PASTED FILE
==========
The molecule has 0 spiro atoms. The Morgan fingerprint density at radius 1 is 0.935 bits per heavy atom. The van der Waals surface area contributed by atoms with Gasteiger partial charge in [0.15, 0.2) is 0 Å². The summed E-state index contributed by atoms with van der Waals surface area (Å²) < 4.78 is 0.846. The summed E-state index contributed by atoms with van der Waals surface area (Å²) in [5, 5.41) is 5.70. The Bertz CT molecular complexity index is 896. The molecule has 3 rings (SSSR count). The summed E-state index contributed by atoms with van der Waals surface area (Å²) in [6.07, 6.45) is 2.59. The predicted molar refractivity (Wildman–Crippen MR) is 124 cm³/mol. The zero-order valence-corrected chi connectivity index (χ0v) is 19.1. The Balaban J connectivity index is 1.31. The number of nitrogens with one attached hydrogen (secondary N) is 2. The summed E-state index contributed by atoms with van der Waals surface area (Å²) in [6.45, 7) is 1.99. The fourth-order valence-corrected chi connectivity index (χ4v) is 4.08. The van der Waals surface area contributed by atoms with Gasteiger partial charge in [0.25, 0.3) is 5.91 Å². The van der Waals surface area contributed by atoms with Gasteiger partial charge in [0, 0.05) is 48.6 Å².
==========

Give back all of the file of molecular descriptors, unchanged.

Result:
The molecule has 0 spiro atoms. The Morgan fingerprint density at radius 1 is 0.935 bits per heavy atom. The van der Waals surface area contributed by atoms with Gasteiger partial charge in [0.15, 0.2) is 0 Å². The summed E-state index contributed by atoms with van der Waals surface area (Å²) < 4.78 is 0.846. The summed E-state index contributed by atoms with van der Waals surface area (Å²) in [5, 5.41) is 5.70. The Bertz CT molecular complexity index is 896. The molecule has 3 rings (SSSR count). The summed E-state index contributed by atoms with van der Waals surface area (Å²) in [6.07, 6.45) is 2.59. The predicted molar refractivity (Wildman–Crippen MR) is 124 cm³/mol. The zero-order valence-corrected chi connectivity index (χ0v) is 19.1. The Balaban J connectivity index is 1.31. The number of nitrogens with one attached hydrogen (secondary N) is 2. The summed E-state index contributed by atoms with van der Waals surface area (Å²) in [6.45, 7) is 1.99. The fourth-order valence-corrected chi connectivity index (χ4v) is 4.08. The van der Waals surface area contributed by atoms with Gasteiger partial charge in [0.25, 0.3) is 5.91 Å². The van der Waals surface area contributed by atoms with Gasteiger partial charge in [0, 0.05) is 48.6 Å².